He did this in spite of the many criticisms levelled at Limits to Growth in the West. In a scathing review of World Dynamics, a forerunner to the model elaborated in Limits, the economist William D. Nordhaus described its treatment of empirical relations as "measurement without data." He went on to summarise the book's static and simplified view that human beings are incapable of recognising problems and finding solutions without the state controlling their behaviour:

"Human society is a population of insentient beings, unwilling and unable to check reproductive urges; unable to invent computers or birth control devices or synthetic materials; without a price system to help ration scarce goods or to motivate the discovery of new ones."

In 1975 Song travelled with a delegation of scientists and mathematicians to Twente University. On arrival there was an administrative error and he was left with a young mathematics professor called Geert Jan Olsder to keep him company. They went to a bar and chatted over beers, and at last Olsder revealed that he had published a paper earlier in the year entitled 'Population Planning: A Distributed Time-Optimal Control Problem.' To Song's delight, the paper tried to mathematically derive a solution to the same problem he had been studying, even using the same metaphor: "Given a certain initial age profile the population must be "steered" as quickly as possible to another, prescribed, final age profile by means of a suitable chosen birth rate."

As Susan Greenhalgh has documented in a fascinating narrative, Song was able to persuade the Party leadership that drastic action had to be taken immediately in the form of state-imposed one-child policy because he was able to ride the tide of "scientism" prevalent in the PRC at that time and he used his credentials to outmanouevre strong opposition from the "humanistic" disciplines:

"Song and his colleagues laid out their ideal vision of a birth-planning technocracy in which state technicians were in charge of designing and running a multi-level system of social engineering aimed at managing the growth of the entire population from the top, with little input from the objects of control at the bottom."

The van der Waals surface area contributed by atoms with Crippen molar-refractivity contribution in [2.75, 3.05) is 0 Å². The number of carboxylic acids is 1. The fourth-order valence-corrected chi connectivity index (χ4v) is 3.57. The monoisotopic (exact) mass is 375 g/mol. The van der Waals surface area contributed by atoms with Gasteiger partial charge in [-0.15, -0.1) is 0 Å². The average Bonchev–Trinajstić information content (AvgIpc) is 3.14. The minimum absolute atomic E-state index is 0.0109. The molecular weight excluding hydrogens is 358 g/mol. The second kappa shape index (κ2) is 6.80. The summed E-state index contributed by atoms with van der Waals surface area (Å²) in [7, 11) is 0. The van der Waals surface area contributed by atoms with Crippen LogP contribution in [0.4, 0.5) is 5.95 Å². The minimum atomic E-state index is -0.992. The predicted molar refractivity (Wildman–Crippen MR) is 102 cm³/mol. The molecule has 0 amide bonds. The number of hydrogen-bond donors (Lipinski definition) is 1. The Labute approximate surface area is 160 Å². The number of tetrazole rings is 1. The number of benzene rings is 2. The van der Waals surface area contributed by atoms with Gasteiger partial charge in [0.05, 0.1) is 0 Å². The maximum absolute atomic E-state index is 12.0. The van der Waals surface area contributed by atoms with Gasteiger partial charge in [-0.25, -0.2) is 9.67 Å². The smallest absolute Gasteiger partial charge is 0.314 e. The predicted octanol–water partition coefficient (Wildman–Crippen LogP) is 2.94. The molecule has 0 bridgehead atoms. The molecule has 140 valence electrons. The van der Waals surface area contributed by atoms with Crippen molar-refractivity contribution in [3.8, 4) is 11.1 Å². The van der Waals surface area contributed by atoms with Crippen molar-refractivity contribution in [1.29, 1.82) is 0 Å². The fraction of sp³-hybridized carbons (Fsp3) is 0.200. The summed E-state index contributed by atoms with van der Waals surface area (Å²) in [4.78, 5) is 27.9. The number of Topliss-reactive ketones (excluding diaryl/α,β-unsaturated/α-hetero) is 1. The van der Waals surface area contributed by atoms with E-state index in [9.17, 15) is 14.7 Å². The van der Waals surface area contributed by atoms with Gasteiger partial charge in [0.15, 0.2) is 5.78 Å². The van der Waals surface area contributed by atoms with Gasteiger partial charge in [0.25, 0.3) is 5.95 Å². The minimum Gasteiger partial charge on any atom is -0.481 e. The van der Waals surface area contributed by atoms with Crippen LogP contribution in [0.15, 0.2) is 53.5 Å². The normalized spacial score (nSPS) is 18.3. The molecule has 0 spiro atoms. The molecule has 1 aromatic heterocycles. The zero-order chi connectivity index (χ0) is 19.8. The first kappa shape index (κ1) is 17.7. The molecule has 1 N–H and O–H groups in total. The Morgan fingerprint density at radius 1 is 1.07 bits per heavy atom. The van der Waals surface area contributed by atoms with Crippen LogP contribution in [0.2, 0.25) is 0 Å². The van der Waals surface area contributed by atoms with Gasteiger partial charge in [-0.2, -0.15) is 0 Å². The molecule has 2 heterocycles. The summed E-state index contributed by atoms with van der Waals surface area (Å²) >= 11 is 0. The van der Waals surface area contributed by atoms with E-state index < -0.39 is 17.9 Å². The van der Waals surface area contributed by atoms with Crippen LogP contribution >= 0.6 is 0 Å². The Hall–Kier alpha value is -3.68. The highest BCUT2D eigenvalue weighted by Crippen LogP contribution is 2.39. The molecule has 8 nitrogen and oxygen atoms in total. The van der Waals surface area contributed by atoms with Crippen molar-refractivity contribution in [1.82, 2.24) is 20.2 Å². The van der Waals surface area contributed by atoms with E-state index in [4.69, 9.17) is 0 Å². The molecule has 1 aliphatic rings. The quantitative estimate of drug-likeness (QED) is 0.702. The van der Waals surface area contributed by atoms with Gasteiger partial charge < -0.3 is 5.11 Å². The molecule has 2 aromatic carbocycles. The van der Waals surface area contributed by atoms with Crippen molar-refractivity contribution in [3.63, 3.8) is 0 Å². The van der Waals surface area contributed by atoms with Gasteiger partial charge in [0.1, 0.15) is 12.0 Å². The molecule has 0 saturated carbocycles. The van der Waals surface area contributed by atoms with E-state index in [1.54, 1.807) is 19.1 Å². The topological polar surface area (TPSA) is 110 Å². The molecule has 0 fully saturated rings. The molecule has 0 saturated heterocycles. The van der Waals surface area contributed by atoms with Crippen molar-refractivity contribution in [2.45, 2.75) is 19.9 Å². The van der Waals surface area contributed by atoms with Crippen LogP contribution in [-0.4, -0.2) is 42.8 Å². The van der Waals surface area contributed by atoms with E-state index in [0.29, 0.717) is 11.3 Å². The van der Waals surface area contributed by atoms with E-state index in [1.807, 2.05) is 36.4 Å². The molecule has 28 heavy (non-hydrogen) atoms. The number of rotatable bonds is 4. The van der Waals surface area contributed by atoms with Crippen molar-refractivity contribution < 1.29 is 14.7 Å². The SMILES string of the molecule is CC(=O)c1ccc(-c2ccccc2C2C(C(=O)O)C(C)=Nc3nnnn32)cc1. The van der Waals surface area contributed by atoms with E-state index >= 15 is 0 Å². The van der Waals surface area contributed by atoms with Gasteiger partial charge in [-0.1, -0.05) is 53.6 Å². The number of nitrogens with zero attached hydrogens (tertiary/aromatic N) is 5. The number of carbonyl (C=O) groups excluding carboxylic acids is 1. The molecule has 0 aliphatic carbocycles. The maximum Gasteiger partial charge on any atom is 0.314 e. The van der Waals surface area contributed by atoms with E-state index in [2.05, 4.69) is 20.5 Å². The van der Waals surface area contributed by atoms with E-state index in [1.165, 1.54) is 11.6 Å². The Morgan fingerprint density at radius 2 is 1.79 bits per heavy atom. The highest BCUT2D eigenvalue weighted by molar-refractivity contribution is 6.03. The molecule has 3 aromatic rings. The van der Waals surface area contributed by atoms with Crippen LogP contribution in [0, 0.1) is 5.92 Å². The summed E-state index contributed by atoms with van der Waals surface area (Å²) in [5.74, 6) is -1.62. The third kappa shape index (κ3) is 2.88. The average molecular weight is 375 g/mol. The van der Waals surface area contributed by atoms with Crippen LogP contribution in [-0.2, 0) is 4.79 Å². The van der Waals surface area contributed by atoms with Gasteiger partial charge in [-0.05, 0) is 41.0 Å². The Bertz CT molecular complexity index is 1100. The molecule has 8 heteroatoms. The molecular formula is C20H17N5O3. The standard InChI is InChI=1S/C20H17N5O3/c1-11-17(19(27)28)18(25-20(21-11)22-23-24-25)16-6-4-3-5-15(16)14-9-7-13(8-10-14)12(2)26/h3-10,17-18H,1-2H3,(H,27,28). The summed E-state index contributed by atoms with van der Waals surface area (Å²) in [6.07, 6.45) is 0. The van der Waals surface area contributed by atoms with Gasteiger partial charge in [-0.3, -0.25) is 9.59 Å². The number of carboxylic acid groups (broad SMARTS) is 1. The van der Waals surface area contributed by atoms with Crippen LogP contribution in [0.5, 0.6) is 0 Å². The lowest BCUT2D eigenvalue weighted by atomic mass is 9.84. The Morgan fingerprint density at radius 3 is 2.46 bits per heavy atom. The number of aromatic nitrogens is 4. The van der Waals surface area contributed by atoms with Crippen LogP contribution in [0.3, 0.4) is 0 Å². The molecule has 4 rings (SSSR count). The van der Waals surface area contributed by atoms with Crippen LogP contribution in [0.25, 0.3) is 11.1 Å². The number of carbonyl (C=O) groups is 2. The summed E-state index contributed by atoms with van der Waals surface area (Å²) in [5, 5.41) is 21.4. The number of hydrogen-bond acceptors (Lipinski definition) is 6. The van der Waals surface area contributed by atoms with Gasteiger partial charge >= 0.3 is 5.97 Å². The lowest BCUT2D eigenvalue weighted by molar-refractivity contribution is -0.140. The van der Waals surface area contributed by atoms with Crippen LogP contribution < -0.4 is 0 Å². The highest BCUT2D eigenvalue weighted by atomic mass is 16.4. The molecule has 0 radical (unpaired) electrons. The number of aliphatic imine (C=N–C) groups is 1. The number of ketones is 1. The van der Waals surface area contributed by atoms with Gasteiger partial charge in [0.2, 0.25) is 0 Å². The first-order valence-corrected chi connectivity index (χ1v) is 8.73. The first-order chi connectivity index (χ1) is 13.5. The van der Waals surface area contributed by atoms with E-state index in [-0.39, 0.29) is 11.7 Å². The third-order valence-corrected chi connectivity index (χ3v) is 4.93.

In early 1980 he reframed it as not just an environmental issue, but an "extremely urgent strategic duty":

"By arresting the fierce growth of human numbers, China could accelerate its own modernisation and help alleviate a global crisis. Through population control, China would join the world's powers as an economic powerhouse and a socially responsible member of the community of nations."

The irony is unmistakeable: a coercive and intrusive policy for which the PRC has been much criticised was adopted in order to win plaudits from abroad.

As with Mao's Cold War-fuelled dash for modernity, China adopted the one-child policy out of a belief that it confronted an imminent threat to its security - this time emanating from environmental degradation and greenhouse gas emissions. But whilst the CPC in the '50s and '60s had seen the temporal constraints of the Cold War as amenable to change through politics - as it had tried to do by "exporting revolution" - by endorsing all of the Malthusian assumptions in Limits to Growth in the '70s and '80s the Party effected a subtle but hugely significant shift in its ideological position.


In 1992 the UN Conference on Environment and Development (UNCED) - the largest environmental conference of world leaders since Stockholm - met in Rio de Janeiro. Since 1972 there had been many follow-up conventions, agreements and working groups, such as the 1985 Helsinki Agreement on limiting sulphur dioxide and the 1988 Montreal Protocol on restoring the ozone layer.

A feeling of underachievement still hung over the 'Earth Summit', which led the delegates to try to achieve something bolder. Among the outcomes were the creation of the UN Framework Convention on Climate Change (which is still the forum for GHG reductions negotiations today), a landmark convention on biodiversity, the 'Rio Declaration' of 27 shared principles and priorities and Agenda 21, a non-binding action plan for implementing "sustainable development." But it lacked quantitative targets and timetables.